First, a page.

You probably know by now that last week’s snap election was a disaster for UK Prime Minister Theresa May and her Conservative Party. But you may not know that one issue that cost the Tories their strong parliamentary majority was a proposal that came to be known as the “dementia tax.” It is a story that has some important lessons for the US.
In the run-up to the election, May proposed major changes in the way the UK provides long-term care. The Tory manifesto’s aim was to make public support for services more broadly available to low-income people and provide more equal assistance to those living at home and in residential care. But that was not how it played to voters. Hence: the dementia tax.
To understand what May proposed, you first need to know how the UK currently funds long-term care. It is not simple.
How Long-Term Care Works Today
If the care you need is primary medical in nature, it is provided, at no cost, by the National Health System (NHS). However, if it is mostly social support and personal assistance, it is provided by local governments. Much like the US Medicaid system, the level of assistance varies by jurisdiction, though in the UK it may often be towns or cities.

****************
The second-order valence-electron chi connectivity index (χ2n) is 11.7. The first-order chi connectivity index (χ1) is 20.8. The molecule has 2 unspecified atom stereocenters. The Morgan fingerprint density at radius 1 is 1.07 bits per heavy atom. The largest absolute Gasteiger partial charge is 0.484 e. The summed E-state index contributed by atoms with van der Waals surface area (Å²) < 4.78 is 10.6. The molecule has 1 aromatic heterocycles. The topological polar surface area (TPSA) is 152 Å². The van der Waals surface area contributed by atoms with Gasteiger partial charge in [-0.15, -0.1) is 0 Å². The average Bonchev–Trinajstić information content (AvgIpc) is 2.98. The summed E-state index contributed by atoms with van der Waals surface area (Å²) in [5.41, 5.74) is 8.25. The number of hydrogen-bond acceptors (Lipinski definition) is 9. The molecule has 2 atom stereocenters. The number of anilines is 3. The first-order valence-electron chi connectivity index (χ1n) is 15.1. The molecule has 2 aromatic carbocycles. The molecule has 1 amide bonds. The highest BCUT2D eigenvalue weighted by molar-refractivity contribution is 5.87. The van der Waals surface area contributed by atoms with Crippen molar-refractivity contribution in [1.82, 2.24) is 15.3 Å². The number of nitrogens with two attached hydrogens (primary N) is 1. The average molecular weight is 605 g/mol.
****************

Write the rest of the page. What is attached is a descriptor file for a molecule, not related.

No matter where you live, public support is based on assets. The test varies within the UK, but in England you are not eligible for public benefits unless you have £23,250 or less (equal to about $30,000 US). Depending on where you live, you may still have to pay some share of your care costs even if your assets are below the threshold.
If you live in residential care (such as the UK equivalent of assisted living) or in a nursing home, the value of your home is counted towards the £23,250 limit. However, you may put off paying your share of care until after death, when the government will collect unpaid costs from your estate or from the sale of your home.
The rules are different if you receive care at home. In that case, your house is excluded from the £23,250 cap on assets but you must pay the bills as they come.
May proposed to raise the income limit to £100,000 for everyone (about $127,000 US), including the asset value of homes no matter where they are living. She would also allow everyone to delay paying their share of care until after death, even if they are living at home. Thus, her plan would put everyone on the same footing no matter where they are receiving care.
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